Use this URL to cite or link to this record in EThOS: http://ethos.bl.uk/OrderDetails.do?uin=uk.bl.ethos.582757
Title: Social awareness and self-representation in workplace technologies
Author: Andre, Paul
Awarding Body: University of Southampton
Current Institution: University of Southampton
Date of Award: 2012
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Abstract:
Social interactions in the workplace can help improve our mood as well as forge new connections, collab- orations, or friendships. The benefits are not just personal, improving group welfare and connectedness may aid job satisfaction and performance. As social interactions are increasingly performed through mul- tiple channels, often digitally mediated, interactions with eo-workers and the information that underpins them are evolving along with the workplace. The increased amounts of information and the variety of mediums suggests exciting new possibilities for combining and utilising information in different forms, as well as making connections with others. On the other hand, people lead faceted lives, representing them- selves differently depending on audience and social context. With increasingly unified online identities and connected information, boundaries within our lives become blurred, creating potentially awkward or damaging situations if information is shared out of context or self-presentation is impeded. To design for the potential benefits of social awareness in the workplace, while taking into account the complex identity, social, and physical environments we construct, we bring together three strands of work and viewpoints from multiple disciplines, drawing from organisational behavior, HCI and CSCW, and social psychology. We consider tensions in information capture and representation, designing for non- task-focused sociality in the workplace, and sensitivity to sharing information in particular contexts. This thesis explores these issues through three projects. The first two take existing practices: asking 'how are you?', and office decoration, and augment digitally to provide self and group awareness. We undertake user evaluations to understand experience and benefit, and discuss implications for self-presentation, encoding, ambiguity, and agency. The third project explicitly addresses those implications, investigating audience reaction to social media. We find that despite a focus on social awareness, designs were often appropriated in terms of self- presentation issues, or benefits in self-awareness. We propose social awareness applications can be con- sidered in two dimensions (expression and interpretation), and by three actors (self, other, or automatic). We discuss tensions, risks, and benefits of information representation (e.g., encoding versus ambiguity), how the medium of interaction affects use and perception of non-task-focused technologies in a workplace, and the nature of the physical environment when introducing digital technologies. We suggest future work in understanding perception over time, what information is most suitable at what time, and how actor (self, other, automatic) may most beneficially combine with what information representation.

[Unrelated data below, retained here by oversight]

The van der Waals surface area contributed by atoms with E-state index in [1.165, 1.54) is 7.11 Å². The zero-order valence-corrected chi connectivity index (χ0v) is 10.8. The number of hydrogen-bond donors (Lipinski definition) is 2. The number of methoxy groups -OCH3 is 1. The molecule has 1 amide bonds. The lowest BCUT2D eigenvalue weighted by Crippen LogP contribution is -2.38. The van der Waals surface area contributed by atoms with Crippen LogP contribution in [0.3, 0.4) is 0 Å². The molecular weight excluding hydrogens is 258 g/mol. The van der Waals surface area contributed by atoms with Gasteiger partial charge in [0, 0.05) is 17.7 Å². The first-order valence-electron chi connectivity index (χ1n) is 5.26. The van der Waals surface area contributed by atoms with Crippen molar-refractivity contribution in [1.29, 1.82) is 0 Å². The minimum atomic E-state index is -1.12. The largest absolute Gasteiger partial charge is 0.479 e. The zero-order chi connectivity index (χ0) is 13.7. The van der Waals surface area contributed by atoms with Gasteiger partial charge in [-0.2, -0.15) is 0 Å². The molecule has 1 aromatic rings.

Supervisor: Not available Sponsor: Not available
Qualification Name: Thesis (Ph.D.) Qualification Level: Doctoral
EThOS ID: uk.bl.ethos.582757  DOI: Not available
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